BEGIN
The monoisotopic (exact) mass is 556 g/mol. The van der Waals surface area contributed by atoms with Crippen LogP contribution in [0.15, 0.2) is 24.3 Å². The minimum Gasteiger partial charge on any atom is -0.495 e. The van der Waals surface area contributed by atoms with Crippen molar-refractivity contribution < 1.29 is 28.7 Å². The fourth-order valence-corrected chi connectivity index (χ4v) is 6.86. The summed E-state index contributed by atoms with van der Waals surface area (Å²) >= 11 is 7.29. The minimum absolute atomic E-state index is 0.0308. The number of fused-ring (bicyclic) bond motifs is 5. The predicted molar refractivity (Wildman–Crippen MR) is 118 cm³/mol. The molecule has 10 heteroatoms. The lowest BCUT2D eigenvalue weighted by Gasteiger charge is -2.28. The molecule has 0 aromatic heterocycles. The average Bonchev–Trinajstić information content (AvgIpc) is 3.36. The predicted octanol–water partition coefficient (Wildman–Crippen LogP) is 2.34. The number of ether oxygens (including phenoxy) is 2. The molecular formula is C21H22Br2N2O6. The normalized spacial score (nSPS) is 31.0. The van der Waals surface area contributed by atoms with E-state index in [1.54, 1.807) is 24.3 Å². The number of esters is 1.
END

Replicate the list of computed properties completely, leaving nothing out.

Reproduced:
The monoisotopic (exact) mass is 556 g/mol. The van der Waals surface area contributed by atoms with Crippen LogP contribution in [0.15, 0.2) is 24.3 Å². The minimum Gasteiger partial charge on any atom is -0.495 e. The van der Waals surface area contributed by atoms with Crippen molar-refractivity contribution < 1.29 is 28.7 Å². The fourth-order valence-corrected chi connectivity index (χ4v) is 6.86. The summed E-state index contributed by atoms with van der Waals surface area (Å²) >= 11 is 7.29. The minimum absolute atomic E-state index is 0.0308. The number of fused-ring (bicyclic) bond motifs is 5. The predicted molar refractivity (Wildman–Crippen MR) is 118 cm³/mol. The molecule has 10 heteroatoms. The lowest BCUT2D eigenvalue weighted by Gasteiger charge is -2.28. The molecule has 0 aromatic heterocycles. The average Bonchev–Trinajstić information content (AvgIpc) is 3.36. The predicted octanol–water partition coefficient (Wildman–Crippen LogP) is 2.34. The number of ether oxygens (including phenoxy) is 2. The molecular formula is C21H22Br2N2O6. The normalized spacial score (nSPS) is 31.0. The van der Waals surface area contributed by atoms with E-state index in [1.54, 1.807) is 24.3 Å². The number of esters is 1.